Sales and Sales Management Blog

July 25, 2012

Guest Article: “Help! I Can’t Close Sales: 5 Ideas to Increase Your Close Ratio,” by Jill Konrath

Filed under: Closing Sales,sales,selling — Paul McCord @ 3:08 pm
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Help! I Can’t Close Sales: 5 Ideas to Increase Your Close Ratio
by Jill Konrath

Recently I got an email from Ahmed that said, “Do you have anything on how to close sales? Getting into an account isn’t a problem for me. But I get stuck after submitting a proposal.

“By this time, I’ve already sent them all our marketing materials and given them a demo. They seem interested. Then, after they get my proposal, nothing. What am I missing?”

I can’t tell you how many times salespeople have asked me to help them get better at closing. However, despite what you think, it’s not the real problem. 

Your inability to close is a symptom. What it really means is that your prospect does not think it’s worth making a change right now. In short, it’s nice to know about your offering, but not necessary.

Five things you can do to get better at closing sales.

1. Know your impact. Make sure you’re clearly able to articulate the business value of your offering. You should ensure that you’re talking about key business drivers such as reduced operating costs, increase sales conversation rates or improved efficient. Adding metrics makes your message even more impactful.

2. Be a storyteller. Share examples of how you’ve helped other customer improve. Be able to explain how they were doing things before, the challenges they faced, and the results they’ve achieved since working with you. 

3. Slow down. Based on what you said, you may be moving things along much too fast. You’re showing your stuff, sending collateral and giving pricing. It’s highly likely that they don’t feel like you’re focused on their success. Take time to build the relationship so that they truly feel that you’re a credible resource, not a self-serving sales guy.

4. Connect the dots. It’s imperative to engage your prospect in a discussion. This helps you/them determine if your offering makes sense for them. Here are some good ones to start with:

  • How are you currently handling your needs in this area?
  • What are your objectives relevant to the business drivers this product/service addresses?
  • What initiatives do you already have in place to get there? 
  • If you achieved results similar to our other customers, what would this mean for your organization?

See where I’m going with this? If your prospects aren’t making the connections between what you sell and the value they could get from it, it’s because you’re leaving it to happenstance.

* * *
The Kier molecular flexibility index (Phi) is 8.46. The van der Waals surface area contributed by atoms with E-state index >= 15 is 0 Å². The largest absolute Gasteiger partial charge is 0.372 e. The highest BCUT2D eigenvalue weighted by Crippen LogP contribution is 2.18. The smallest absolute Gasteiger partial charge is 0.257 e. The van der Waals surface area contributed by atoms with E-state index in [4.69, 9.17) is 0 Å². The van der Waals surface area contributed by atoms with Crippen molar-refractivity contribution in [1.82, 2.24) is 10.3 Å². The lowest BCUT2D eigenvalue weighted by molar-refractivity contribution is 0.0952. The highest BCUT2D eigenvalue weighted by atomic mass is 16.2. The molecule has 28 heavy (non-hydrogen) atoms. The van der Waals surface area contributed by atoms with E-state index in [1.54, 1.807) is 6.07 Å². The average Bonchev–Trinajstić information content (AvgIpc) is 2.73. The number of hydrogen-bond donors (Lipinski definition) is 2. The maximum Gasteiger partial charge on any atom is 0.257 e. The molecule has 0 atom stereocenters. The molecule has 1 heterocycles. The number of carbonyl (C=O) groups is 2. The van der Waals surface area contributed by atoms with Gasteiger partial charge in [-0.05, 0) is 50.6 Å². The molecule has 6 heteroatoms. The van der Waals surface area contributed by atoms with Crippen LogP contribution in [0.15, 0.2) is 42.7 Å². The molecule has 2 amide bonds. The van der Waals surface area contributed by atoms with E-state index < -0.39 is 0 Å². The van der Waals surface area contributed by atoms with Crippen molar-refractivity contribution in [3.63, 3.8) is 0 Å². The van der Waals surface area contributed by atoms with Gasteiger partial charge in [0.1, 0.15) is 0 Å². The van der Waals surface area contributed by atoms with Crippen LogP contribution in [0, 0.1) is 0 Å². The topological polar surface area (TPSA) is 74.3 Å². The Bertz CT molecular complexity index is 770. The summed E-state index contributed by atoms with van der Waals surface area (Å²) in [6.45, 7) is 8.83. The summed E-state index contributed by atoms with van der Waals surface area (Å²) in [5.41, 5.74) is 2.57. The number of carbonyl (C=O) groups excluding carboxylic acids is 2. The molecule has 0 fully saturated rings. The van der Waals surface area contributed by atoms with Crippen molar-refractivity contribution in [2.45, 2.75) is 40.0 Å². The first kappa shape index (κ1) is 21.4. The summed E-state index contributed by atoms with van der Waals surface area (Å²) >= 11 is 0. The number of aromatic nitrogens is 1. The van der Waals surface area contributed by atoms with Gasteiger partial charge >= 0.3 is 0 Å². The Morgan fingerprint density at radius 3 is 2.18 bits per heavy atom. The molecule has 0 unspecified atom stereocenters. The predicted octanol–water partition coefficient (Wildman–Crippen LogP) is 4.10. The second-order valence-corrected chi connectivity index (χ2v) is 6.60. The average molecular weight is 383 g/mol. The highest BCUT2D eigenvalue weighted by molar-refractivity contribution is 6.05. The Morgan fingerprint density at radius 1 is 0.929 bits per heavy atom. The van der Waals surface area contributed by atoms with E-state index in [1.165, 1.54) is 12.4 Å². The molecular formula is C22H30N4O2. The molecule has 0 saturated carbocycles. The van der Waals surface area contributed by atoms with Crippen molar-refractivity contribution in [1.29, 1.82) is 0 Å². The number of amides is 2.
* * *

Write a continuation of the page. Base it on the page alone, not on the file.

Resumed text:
Don’t let that happen. Plan your questions ahead of time. They are your greatest tools in getting to a yes. 

5. Stop trying to close. Instead, focus on helping your prospect determine if it makes good business sense to change. If it does, they’ll say yes. If not, they’ll stay with what they’ve got. 

Today’s prospects are too savvy to fall prey to any closing techniques. The more you try to do it, the less they want to do business with you. Instead, put your emphasis on the front end of the sales cycle.

Before you know it, your prospects will be saying, “How soon can we get going on this?”

Jill Konrath is the author of two bestselling sales books and is a popular speaker who helps sellers crack into new accounts, speed up sales cycles and win more business.  You can learn more about her at her blog or her website.

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1 Comment »

  1. Great tips, thank you! In response to your fifth tip, how do you feel about using technology to facilitate more of a relationship rather than an immediate close? Particularly in the luxury (high-end) retail setting, so many customers are ‘just looking’ or ‘I’ll be backs’. Rather than trying to close the sale that day, what about using an iPad or iPhone to get the customer’s basic information through a mobile CRM, and send them your information so they come back to you?

    I think sometimes salesmen, particularly old school ones, fear utilizing technology because it could be skewed as cold or impersonal – I view it the opposite. You can connect with your client in a way that they are comfortable. Let’s adapt to them and maintain the relationship!

    Comment by Elise — July 27, 2012 @ 9:39 am | Reply


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